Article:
Pedaling 12km/hour or Walking 2.5km/hour, Quite a Difference, by JCVD
In what we know as the developed world, a bicycle is a sports or leisure equipment. That was the use for which it was invented in 1817 thanks to Baron K. Drais’ ingenuity. But bikes aren’t used for fun or exercise everywhere. Three are places in the world where bicycles are the only possible means of transport.
It is estimated that there are some one billion bicycles in the world being used for transportation or for exercise. The growth of the global pool of bicycles is unequal where its main function was for fun or for exercise – until the electric bike appeared a few years ago – and where its use is completely different and has more to do with survival… The bicycle as a means of transport, which until recently was only used in some flat countries, is expanding to many cities thanks to new batteries that hold large charges in relation to their weight. But that’s not how things are everywhere in this world.
The majority of those billion bikes are probably not employed either for fun or for sport. In many places a bicycle is a treasure that makes moving from one place to another at speeds of 10-12 kilometers an hour possible in places where the temperature impedes the locals from walking faster than 2.5 kilometers an hour.
This is how things are in Ouagadougou, Burkina Faso’s capital, and in particular in its Rimkieta neighborhood, as in the rest of the countries subject to the Sahel’s harsh influence. Irregular terrain (flat but sandy and covered with potholes caused by the annual rainy season), high temperatures (most of the year above 35 degrees Celsius with several hours a day above 40 degrees), with long distances to cover (Rimkieta is some 30 square kilometers – let’s say about a third of the size of Barcelona), its inhabitants don’t have it easy to move, to socialize, shop or do business, take classes, get to prayers, to the doctor or the healer.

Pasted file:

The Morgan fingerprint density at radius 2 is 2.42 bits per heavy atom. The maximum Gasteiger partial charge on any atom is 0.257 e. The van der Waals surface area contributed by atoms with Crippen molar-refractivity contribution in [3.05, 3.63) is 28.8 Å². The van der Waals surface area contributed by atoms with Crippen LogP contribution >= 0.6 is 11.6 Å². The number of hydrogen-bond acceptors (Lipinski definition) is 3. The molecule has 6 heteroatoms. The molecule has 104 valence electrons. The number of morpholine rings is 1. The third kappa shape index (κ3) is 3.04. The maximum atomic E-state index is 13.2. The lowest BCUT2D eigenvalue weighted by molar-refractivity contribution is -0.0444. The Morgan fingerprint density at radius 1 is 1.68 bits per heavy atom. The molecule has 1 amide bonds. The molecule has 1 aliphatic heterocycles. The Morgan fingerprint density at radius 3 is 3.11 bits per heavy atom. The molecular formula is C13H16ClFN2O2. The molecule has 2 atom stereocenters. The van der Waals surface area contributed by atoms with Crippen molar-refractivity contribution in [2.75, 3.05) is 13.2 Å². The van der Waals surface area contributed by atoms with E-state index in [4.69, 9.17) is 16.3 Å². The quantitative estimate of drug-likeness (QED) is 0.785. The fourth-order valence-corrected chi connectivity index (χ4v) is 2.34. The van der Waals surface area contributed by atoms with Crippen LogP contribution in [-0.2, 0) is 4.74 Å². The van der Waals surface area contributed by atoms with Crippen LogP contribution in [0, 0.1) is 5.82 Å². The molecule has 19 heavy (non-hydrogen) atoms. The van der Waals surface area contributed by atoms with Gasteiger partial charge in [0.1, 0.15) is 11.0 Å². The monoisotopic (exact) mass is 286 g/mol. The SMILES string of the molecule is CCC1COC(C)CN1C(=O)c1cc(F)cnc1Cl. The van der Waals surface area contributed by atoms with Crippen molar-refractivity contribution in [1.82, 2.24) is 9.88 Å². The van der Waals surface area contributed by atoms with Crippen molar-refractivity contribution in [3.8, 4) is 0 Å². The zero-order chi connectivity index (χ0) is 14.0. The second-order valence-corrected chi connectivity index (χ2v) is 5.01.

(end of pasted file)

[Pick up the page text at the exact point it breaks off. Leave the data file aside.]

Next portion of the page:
A few years ago we realized how many things can fit on a bicycle when it’s the only choice, and I got it into my head to provide bikes at a subsidized price. I saw bikes carrying several people, furniture, animals, sacks…it seemed it must be quite useful. And we found out that in fact, our women had little opportunity to acquire one because they cost the equivalent of 2 or even 3 months’ the basic wage. What’s more, we thought, a bike could give any woman the autonomy to go elsewhere to work. So we got to it.
So that’s how we have wound up providing over 3,000 bikes in 5 years – 45 every month except August, and 200 in December – for a total of some 700 a year. 700 bikes a year are neither many nor few… they are those our local team is able to manage and administrate carefully: keeping a file on each bike and a contract with its beneficiary and her two “moral” guarantors; keeping track of its repairs (half of which are paid by the bikes future owners in order to help them get in the habit of taking care of things, which is not something that exists in their culture…); providing road safety awareness; billing each beneficiary 3€ a month (some 2,000 Fcfa); and finally handing the bike over… all in all a lot of work.
This project’s social impact is important, because for an estimated population of some 95,000 people in Rimkieta, and supposing 4 people benefitted by each bike, we’ve probably “motorized” about 12,000 people – more than 10% of the population. These are people who now trade in this or that, who visit others, who take children to school, who go to health centers, and who didn’t do those things before, or only did them in cases of extreme necessity. At FAR we don’t specialize in reaping our successes, but I’m certain that the social contribution of the “bike project” is very large, as just by looking at the beneficiaries’ faces when the bikes are entrusted to them each month, you can feel that inner joy of doing good. It would be hard to describe any of those faces in those moments… the closest image might be that of children before Christmas gifts or the tooth fairy’s treats.
Sylvie, the FAR team’s first employee, can bear witness to all this, as she lives the project as if all the bikes were for her. Drissa, the head of the street kids and sports training programs, can speak to it too, as he is responsible for getting back the bikes that haven’t been paid for, as can María Bacardit (known as little María), who supervises the project, or Eva, who takes care of the Barcelona end.
More than three thousand women and children – direct beneficiaries of FAR…More than three thousand women and children whose lives have been changed by all the Friends of Rimkieta.
Thank you so much for all your support and for spreading mobility and above all, joy.